#10014 (permalink)  
 
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Unfortunately the best testing can only test for what you are looking for.
Test scripts will only be based on what are considered possible scenarios.
Furthermore, the IT industry is now full of people who have been taught to program, not learnt to program.
One would like to think an operating system like windows would be fully tested, yet a host of bug-fixes are released every month, for years.
Yawn !

You've already been told above not to compare the generic IT industry to the niche part of the IT industry that deals with safety-critical systems.

Windows and such like are not subjected to the same formal design process that safety critical systems are. Thus of course you will get a greater number of bugs, some of which may cause substantial issues to the stability of the system. Bleeding edge generic IT projects these days can use agile development.....no such thing in safety critical systems.... in safety critical systems there is a traceability requirement for you to be able to show that a given line of source code fulfils given requirement specifications, the level of detail is truly excruciatingly tedious... but it all serves a very important purpose !

Sure there's always scope for issues, but the whole point of the almost obsessive-compulsive development methodology for safety critical systems is that failure or bugs won't kill anyone !
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Old 20th Apr 2014, 14:28
  #10015 (permalink)  
 
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On another note....

"Malaysian authorities are considering issuing death certificates for the missing passengers of MH370.
It's part of the plan to provide financial assistance to the families of passengers.
Deputy Foreign Minister Hamzah Zainudin, head of the next of kin committee, said no decision had been made on how much each family might receive".

Er ? The Montreal Convention.
Or is the carrier going to prove that they are totally "without fault".
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Old 20th Apr 2014, 18:30
  #10016 (permalink)  
 
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Originally Posted by Innaflap View Post
Thanks PPL-Hobbyist

I used to do IC design when the Nimrod project was ongoing many years ago in So and GaAs and I haven't thought much about FETs in a long time! The media is almost certainly NAND memory.

What I was explaining is that depending on the technology used - FAT32 for example - that recording loads of the same noise will not take as much room (maybe 10%) as a chatty cockpit and that therefore voice files that have been tagged in the file table as deleted may not have been overwritten. If so, they may be recovered.
It's quite a mute point to be fair, because given the advances in technology if you're going to revisit the black box (and I think AF447 and MH370 prove there's at least a need for an updated spec, even if the cost-benefit analysis doesn't include retrofitting) then you'd include enough non-volatile storage per box to take many many hours of recording (along with other things such as an extendable, floating additional antenna).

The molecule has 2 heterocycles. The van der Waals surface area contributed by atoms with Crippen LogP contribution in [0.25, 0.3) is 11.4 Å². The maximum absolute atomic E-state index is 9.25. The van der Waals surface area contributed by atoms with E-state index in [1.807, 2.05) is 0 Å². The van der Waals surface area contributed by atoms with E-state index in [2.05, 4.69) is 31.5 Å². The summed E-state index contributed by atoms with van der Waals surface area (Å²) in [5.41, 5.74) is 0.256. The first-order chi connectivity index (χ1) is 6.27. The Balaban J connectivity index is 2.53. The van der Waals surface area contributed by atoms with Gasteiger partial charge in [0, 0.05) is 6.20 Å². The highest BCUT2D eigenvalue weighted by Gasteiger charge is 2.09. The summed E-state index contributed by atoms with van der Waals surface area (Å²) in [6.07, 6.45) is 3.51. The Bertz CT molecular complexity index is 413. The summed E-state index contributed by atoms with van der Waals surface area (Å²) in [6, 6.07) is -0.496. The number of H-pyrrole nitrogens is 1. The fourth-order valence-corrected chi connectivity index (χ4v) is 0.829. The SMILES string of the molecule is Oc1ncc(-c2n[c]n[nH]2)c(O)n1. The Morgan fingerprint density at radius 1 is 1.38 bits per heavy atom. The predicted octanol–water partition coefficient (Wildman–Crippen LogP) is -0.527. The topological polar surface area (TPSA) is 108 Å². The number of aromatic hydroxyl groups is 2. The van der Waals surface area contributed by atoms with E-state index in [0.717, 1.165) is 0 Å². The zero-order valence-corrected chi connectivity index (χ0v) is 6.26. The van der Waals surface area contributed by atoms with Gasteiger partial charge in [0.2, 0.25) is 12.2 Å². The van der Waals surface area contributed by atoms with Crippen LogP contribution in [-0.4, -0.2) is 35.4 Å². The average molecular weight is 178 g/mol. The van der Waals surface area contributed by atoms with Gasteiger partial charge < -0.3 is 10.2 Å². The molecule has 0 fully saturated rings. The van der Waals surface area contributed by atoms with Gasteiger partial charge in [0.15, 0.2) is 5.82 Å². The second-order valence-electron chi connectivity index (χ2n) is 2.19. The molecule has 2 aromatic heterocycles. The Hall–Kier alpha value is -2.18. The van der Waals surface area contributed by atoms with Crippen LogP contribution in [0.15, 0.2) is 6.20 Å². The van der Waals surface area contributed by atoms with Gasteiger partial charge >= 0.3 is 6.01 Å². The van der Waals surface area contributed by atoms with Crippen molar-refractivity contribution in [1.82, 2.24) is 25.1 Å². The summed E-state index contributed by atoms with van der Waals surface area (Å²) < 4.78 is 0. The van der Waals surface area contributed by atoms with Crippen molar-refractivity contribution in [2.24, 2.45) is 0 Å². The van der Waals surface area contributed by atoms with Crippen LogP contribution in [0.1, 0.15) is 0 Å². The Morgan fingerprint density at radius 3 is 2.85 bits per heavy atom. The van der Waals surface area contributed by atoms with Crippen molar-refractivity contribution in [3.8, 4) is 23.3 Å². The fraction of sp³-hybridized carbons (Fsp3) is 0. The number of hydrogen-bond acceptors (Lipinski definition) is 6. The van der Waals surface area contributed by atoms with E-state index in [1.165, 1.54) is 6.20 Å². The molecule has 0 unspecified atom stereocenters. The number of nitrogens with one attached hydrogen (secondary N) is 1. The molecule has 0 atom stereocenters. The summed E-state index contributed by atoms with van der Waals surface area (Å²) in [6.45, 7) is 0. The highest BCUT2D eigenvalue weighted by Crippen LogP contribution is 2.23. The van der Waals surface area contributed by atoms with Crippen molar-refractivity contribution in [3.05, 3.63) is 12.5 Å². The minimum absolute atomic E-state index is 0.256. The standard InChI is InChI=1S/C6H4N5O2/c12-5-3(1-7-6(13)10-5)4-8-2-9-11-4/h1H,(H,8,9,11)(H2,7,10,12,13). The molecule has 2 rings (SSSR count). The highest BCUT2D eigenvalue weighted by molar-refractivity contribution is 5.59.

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Old 20th Apr 2014, 18:54
  #10017 (permalink)  
 
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Oil slick

I think I have read every forum page but have heard no news of the analysis of the two oil slicks, did I miss it ?
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Old 20th Apr 2014, 18:59
  #10018 (permalink)  
 
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Review the JACC media release recently. Confirmed oil not from a plane.
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Old 20th Apr 2014, 19:24
  #10019 (permalink)  
kwh
 
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It strikes me that these days (a duplicate copy of) the recorded flight data from both black boxes could in fact be stored in something physically tiny that was entirely self contained and external to the plane. There have been demands for a transponder to be carried that cannot be disabled by the crew, under duress or otherwise, so how about a little unit, externally mounted, on the tail cone perhaps, top of the fuselage or tip of the fin. No physical connection to aircraft power or systems, powered by an on board battery, which in turn is charged by a miniature RAM air turbine when the aircraft is moving. Include a transponder that will respond on demand to an internationally standardised IFF style interrogation challenge, or maybe regularly just pings co-ordinates to a satellite. If the same device also contains a non-volatile memory module which is written to from inside the plane via a bluetooth interface from the _real_ black boxes, with a facimile copy of both CVR & FDR data, all in a package designed to survive a water landing and end up on the surface amongst the debris field, if there is one, perhaps with the on-board satellite pinger previously mentioned still operating, then this situation literally can't happen again...
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Old 20th Apr 2014, 19:43
  #10020 (permalink)  
 
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joy ride:-
<< IF >> one or both of these had been a contributory factor, and assuming substantial recovery of wreckage, would the investigators have any chance of finding evidence of it? Particularly as a windscreen cracked by altitude/pressure changes might resemble one cracked on contact with water.
Without going into the microscopic details, I would reckon a fracture attributed to internal forces (failure with cabin pressurised) and one due to external forces (impact with water) will be pretty evident on close examination.